What It's Like Living 'in Between' With Disability
“Special” on Netflix is a show that illustrates the tension I feel in having a mild physical disability. Ryan, who has hemiparesis cerebral palsy, expresses envy of a friend who is a wheelchair user named Bob.
“I’m not able-bodied enough to be hanging in the mainstream world,” Ryan says, “but I’m not disabled enough to be hanging with the cool PT [physical therapy] crowd.”
Hemiparesis is a mild form of cerebral palsy that affects one side of the body. Having hemiparesis means living between two worlds: I am not a native speaker in the language of able-bodied people or the language of disability. When my able-bodied friends talk about driving and gas prices and oil changes on their cars and any physical labor they do, I cannot relate. When my disabled friends talk about their support administrators and caregivers, I also cannot relate.
I know I don’t have the worst life and am able to enjoy much independence that other friends with disabilities are unable to enjoy. Still, sometimes I wonder if I’d have a greater sense of belonging in the world if I were able-bodied or even more severely disabled.
Years ago, I went on a trip with my church and slept downstairs while the rest of the group slept upstairs, because stairs were too difficult for me. A few years later, I went on a trip with a disability group and experienced just the opposite: I slept upstairs while most of the group slept downstairs. I am grateful for the opportunity to be with different groups and be friends with people with and without disabilities. Still, no matter who I’m with, I am always the “different” one.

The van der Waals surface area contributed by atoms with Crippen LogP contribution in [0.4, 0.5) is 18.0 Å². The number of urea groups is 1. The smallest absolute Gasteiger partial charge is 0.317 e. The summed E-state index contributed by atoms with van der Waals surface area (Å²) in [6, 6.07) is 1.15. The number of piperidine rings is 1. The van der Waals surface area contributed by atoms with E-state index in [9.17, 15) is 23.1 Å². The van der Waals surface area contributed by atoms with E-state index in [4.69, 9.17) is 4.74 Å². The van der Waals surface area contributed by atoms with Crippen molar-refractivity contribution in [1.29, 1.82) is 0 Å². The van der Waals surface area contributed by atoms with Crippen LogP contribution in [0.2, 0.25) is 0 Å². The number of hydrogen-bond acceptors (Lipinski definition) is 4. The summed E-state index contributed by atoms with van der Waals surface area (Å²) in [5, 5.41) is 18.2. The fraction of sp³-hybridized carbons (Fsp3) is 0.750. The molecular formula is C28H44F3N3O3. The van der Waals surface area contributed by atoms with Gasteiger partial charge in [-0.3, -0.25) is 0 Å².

There are times when people underestimate me —they treat me as a child or over-help me. There are other times when people overestimate me, and everything feels like my responsibility within disability circles as the “high-functioning” one.
When someone thinks about disabled people, they tend to think of wheelchair users or those who use other assistive devices. When people think of able-bodied people, they think of people whose bodies are able to walk perfectly straight. Do people even know where to begin or how to categorize me, a young woman who uses no assistive devices, walks with a limp, and has a bent right hand? Who looks able-bodied sitting down, but clearly has a disability when she stands up?
In some ways, I can belong everywhere. In other ways, I belong nowhere.
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